This week is Dementia Awareness Week where hundreds of events have been taking place up and down the country to teach people about the terrible disease and to fundraise for the Alzheimer’s Society. The theme of this year’s awareness week is Do Something New; as Dementia shouldn’t stop you doing what you love or experiencing new things. The Alzheimer’s Society is encouraging all it’s supporters to #DoSomethingNew this Dementia Awareness Week and there are a range of fun ideas to get your imagination flowing on their website.
At the Maltings, we run the arts & elders project; a series of regular events for Alzheimer’s sufferers and their carers to encourage them to try new activities and to not give up on doing the things they love. We have been able to sit down with the arts & elders project co-ordinator, Kath Boddy to see what new events are coming later in the year.
Tell us about Arts & Elders and why it started?
Arts & Elders is the umbrella name for our activities for the over 65s. It began in 2014 (as Mindfull Maltings) and to date we have delivered Singing for the Brain sessions, offered specially designed Museum tours, hosted a Tea Dance and relaxed cinema screenings, all aimed at people with dementia and their carers.
How did you get involved with the project?
By chance, I was working here in the Craft Team when personal circumstances meant I had to reduce my working week, this opportunity came up and as I’m no stranger to taking on new projects, I decided to go for it. It’s been a steep learning curve but the work is so important to get right and there is a genuine appetite and a clear need that makes the job very satisfying.
Why is Dementia Awareness Week so important?
It’s important for people to talk about a disease which carries such fear with it. It’s still culturally acceptable to ‘hold things in’ to ‘button up’ and ‘soldier on’ but none of this will help anyone who is worried about an illness in themselves or others. By sharing experience, seeking help and support, those with dementia and their carers can enjoy a better life for longer. DAW shines a light on all of the support and strategies available; both for survival through medical help and for essential wellbeing through arts groups such as those we offer at the Maltings.
DAW also addresses the community at large and its acceptance of those with dementia. We have a need to understand the people around us; from people in the street, friends, neighbours and family. If someone we know has dementia and we come to understand their needs through awareness campaigns such as this, we are better equipped to keep communication open and meaningful. It can be very stressful for all parties to not understand a situation and we can all learn to do this better.
Who comes to the events and what do they do?
Our current season of Singing for the Brain is attended by people in different stages of dementia. They are accompanied most often by family members, siblings, sons & daughters, partners, or by their carers. We have a soft start from 1.30pm with free tea, coffee and biscuits along with the chance to chat among friends or with one of the Alzheimer’s Society Dementia Navigators and find a place to sit. At 2pm our trained singing leader Barbara Rayner and dedicated volunteers begin with warm up exercises for the voice and body. There then follows an hour of songs – some old favourites, some new and catchy. There are sometimes tongue twisters or singing rounds. She’ll often follow a theme such as Easter, St George’s Day or, more recently, the VE Day celebrations – complete with costumes and bunting, all of which help build a fun and friendly environment.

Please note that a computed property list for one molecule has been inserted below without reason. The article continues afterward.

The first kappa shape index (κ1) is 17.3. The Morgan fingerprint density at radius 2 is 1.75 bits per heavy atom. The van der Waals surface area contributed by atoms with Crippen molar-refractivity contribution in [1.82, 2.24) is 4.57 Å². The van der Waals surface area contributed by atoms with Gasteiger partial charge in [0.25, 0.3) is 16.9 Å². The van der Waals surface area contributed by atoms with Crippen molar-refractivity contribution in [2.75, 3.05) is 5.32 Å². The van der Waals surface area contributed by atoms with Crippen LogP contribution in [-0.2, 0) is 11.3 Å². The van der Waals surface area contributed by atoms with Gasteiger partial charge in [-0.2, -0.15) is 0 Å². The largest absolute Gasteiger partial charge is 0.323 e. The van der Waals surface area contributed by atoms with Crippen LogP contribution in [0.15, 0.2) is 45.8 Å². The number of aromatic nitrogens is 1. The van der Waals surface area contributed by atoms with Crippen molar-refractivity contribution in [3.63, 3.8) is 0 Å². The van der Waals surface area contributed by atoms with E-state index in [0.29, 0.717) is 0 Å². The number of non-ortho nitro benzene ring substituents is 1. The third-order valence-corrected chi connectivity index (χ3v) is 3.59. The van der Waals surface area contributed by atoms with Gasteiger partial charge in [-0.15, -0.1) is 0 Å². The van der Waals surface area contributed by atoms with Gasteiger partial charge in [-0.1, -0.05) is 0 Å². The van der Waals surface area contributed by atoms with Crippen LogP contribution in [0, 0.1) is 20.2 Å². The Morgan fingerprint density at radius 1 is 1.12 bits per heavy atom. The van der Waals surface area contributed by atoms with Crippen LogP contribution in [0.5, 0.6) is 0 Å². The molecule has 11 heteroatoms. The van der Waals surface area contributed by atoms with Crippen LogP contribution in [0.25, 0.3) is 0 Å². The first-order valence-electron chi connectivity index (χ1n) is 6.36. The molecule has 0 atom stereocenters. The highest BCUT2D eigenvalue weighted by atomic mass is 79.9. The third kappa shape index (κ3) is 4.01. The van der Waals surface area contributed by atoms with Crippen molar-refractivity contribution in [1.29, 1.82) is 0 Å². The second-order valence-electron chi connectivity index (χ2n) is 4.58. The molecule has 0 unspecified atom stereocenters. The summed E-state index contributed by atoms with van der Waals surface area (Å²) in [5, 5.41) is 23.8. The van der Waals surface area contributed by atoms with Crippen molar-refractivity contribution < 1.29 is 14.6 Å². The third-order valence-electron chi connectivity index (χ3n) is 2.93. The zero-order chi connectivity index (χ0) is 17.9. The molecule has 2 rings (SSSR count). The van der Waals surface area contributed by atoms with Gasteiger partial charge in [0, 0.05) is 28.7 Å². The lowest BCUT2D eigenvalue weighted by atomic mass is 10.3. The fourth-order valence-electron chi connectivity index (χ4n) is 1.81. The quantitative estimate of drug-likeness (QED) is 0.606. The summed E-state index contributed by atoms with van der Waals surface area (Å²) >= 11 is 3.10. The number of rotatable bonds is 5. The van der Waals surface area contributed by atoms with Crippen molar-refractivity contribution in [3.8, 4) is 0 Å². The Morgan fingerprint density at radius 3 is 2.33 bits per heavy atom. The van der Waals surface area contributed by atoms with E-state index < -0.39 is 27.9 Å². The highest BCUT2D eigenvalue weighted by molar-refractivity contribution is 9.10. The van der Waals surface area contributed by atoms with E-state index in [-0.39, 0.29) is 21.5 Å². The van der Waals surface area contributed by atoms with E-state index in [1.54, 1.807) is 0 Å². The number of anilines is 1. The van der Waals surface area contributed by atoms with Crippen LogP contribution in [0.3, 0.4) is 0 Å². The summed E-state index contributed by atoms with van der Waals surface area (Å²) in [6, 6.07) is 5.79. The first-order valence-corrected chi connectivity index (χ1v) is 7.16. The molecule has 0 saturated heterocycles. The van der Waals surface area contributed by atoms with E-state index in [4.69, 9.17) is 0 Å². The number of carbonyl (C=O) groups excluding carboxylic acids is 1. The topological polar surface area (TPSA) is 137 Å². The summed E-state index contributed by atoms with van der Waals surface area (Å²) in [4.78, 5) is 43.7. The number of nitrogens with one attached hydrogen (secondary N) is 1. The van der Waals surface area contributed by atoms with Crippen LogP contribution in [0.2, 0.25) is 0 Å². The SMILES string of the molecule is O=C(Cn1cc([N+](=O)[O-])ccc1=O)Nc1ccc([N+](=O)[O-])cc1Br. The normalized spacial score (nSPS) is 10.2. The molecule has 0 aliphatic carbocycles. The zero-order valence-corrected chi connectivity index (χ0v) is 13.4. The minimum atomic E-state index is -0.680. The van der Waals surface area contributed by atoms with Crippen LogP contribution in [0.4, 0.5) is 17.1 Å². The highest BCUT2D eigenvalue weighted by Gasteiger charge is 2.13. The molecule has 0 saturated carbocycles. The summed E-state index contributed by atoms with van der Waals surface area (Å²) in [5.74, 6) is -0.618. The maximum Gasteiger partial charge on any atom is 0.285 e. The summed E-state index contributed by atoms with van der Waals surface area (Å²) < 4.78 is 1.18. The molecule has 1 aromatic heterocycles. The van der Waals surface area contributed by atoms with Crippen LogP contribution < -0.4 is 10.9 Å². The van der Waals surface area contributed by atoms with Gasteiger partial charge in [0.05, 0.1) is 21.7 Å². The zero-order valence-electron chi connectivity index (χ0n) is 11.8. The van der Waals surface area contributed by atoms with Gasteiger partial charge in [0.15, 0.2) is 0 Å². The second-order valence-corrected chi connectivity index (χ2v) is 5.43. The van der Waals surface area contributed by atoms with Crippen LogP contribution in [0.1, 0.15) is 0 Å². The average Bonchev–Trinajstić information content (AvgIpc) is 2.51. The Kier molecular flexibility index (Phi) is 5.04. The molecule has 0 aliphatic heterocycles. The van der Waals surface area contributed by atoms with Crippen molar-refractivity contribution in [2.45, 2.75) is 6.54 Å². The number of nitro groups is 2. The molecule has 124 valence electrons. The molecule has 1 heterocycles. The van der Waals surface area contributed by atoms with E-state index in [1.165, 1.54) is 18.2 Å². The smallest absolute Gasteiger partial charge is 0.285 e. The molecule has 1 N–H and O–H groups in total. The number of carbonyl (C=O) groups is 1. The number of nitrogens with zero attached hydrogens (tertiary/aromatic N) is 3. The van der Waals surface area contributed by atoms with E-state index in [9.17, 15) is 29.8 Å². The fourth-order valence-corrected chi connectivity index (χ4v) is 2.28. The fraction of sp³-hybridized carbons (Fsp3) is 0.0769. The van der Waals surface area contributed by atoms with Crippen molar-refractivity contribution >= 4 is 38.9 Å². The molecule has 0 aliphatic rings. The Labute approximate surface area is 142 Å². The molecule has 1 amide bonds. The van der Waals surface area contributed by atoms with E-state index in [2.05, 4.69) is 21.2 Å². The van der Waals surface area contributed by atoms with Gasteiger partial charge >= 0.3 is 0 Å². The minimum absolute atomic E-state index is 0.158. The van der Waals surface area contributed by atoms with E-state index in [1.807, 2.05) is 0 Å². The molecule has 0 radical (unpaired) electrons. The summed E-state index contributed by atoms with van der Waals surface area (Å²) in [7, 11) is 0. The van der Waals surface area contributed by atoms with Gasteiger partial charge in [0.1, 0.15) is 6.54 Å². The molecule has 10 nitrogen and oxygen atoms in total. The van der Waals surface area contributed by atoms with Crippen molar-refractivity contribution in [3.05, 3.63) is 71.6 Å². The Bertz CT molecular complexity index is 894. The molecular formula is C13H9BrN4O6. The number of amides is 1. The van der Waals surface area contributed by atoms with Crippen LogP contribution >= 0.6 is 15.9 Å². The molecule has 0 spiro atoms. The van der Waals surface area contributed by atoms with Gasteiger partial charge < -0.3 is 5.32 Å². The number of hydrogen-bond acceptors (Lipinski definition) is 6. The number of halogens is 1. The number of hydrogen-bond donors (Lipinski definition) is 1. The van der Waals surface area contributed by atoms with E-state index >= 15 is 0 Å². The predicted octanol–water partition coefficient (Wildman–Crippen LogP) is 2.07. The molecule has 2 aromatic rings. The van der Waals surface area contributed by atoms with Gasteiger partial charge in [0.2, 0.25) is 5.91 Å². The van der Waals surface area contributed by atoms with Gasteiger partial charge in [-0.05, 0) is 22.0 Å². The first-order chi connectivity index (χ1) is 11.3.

Particularly for people with dementia, singing and listening to music can improve mood, orientation, and memory for those with dementia and provide wellbeing benefits for carers (Cognitive, Emotional and Social Benefits of Regular Musical Activities in Early Dementia; Randomized Controlled Study, Sӓrkӓmӧ T1, Tervaniemi M, Laitinen S, Numminen A, Kurki M, Johnson JK, Rantanen P. University of Helsinki, 2013).
What is your favourite moment from the project so far
I’m invariably moved by the change in people – both those with dementia and their carers – when I compare the before and after. Just an hour of friendly, familiar singing leaves our participants walking slightly taller, a degree brighter with mild bewilderment or reticence replaced by smiles and soft chat. It’s a beautiful thing to see and the feedback we’ve had is that this happiness is sustained for days after.
What events are coming up in the project?
For those with dementia and their carers Singing for the Brain sessions will become weekly with the first Monday of every month showing relaxed musical films (this autumn dedicated to Surrey’s very own Julie Andrews).
In October 2015 we launch an exciting new strand called Meet Me at the Maltings aimed at redressing loneliness and isolation among the over 65s in our community. These will be weekly arts activities with lunch and singing on Thursdays 10-2.30pm. Each month will link to a theme: October to Farnham Craft Month with pottery, crochet, knitting and other craft. November is dedicated to the written and spoken word, with poetry, printmaking and bookbinding. In December it’s about hunkering down, shared warmth, theatre, food and the art of conversation.
On 7th December we’ll be holding A Big Tea Dance for Everyone – to bring together participants from all our groups, their families of all ages as well as the wider community. Other than that, it’s fundraising for 2016!
Next up on the arts & elders programme is the museum tour at the Museum of Farnham on Fri 05 June and Singing for the Brain on Mon 08 June. Find out more details here.